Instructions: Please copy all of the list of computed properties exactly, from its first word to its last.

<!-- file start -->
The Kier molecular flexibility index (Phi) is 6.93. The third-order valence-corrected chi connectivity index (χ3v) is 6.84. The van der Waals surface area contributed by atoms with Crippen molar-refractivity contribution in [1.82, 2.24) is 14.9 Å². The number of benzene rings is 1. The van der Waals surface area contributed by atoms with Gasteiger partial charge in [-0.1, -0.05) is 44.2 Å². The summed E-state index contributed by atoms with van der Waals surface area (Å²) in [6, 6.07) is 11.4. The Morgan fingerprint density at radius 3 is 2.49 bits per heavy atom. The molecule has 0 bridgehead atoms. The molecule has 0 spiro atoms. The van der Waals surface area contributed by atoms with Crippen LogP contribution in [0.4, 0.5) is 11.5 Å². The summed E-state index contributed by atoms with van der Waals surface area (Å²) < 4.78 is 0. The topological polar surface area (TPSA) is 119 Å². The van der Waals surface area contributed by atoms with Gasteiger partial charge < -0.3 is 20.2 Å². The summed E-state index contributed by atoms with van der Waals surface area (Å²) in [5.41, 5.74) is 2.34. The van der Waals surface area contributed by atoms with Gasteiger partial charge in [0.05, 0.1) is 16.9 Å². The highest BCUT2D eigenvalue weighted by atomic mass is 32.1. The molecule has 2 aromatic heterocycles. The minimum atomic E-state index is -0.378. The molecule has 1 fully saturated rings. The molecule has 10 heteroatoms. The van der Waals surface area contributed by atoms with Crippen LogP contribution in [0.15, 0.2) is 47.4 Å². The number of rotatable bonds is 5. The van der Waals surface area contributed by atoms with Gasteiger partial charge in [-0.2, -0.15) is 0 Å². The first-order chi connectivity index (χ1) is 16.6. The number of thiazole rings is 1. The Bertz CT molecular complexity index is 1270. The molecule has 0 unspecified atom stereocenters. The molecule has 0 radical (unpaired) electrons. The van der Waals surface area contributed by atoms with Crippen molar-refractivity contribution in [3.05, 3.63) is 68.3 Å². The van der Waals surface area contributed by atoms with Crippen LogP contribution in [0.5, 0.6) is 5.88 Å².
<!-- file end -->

The Kier molecular flexibility index (Phi) is 6.93. The third-order valence-corrected chi connectivity index (χ3v) is 6.84. The van der Waals surface area contributed by atoms with Crippen molar-refractivity contribution in [1.82, 2.24) is 14.9 Å². The number of benzene rings is 1. The van der Waals surface area contributed by atoms with Gasteiger partial charge in [-0.1, -0.05) is 44.2 Å². The summed E-state index contributed by atoms with van der Waals surface area (Å²) in [6, 6.07) is 11.4. The Morgan fingerprint density at radius 3 is 2.49 bits per heavy atom. The molecule has 0 bridgehead atoms. The molecule has 0 spiro atoms. The van der Waals surface area contributed by atoms with Crippen LogP contribution in [0.4, 0.5) is 11.5 Å². The summed E-state index contributed by atoms with van der Waals surface area (Å²) < 4.78 is 0. The topological polar surface area (TPSA) is 119 Å². The van der Waals surface area contributed by atoms with Gasteiger partial charge < -0.3 is 20.2 Å². The summed E-state index contributed by atoms with van der Waals surface area (Å²) in [5.41, 5.74) is 2.34. The van der Waals surface area contributed by atoms with Gasteiger partial charge in [0.05, 0.1) is 16.9 Å². The highest BCUT2D eigenvalue weighted by atomic mass is 32.1. The molecule has 2 aromatic heterocycles. The minimum atomic E-state index is -0.378. The molecule has 1 fully saturated rings. The molecule has 10 heteroatoms. The van der Waals surface area contributed by atoms with Crippen LogP contribution in [0.15, 0.2) is 47.4 Å². The number of rotatable bonds is 5. The van der Waals surface area contributed by atoms with Gasteiger partial charge in [-0.2, -0.15) is 0 Å². The first-order chi connectivity index (χ1) is 16.6. The number of thiazole rings is 1. The Bertz CT molecular complexity index is 1270. The molecule has 0 unspecified atom stereocenters. The molecule has 0 radical (unpaired) electrons. The van der Waals surface area contributed by atoms with Crippen molar-refractivity contribution in [3.05, 3.63) is 68.3 Å². The van der Waals surface area contributed by atoms with Crippen LogP contribution in [0.5, 0.6) is 5.88 Å².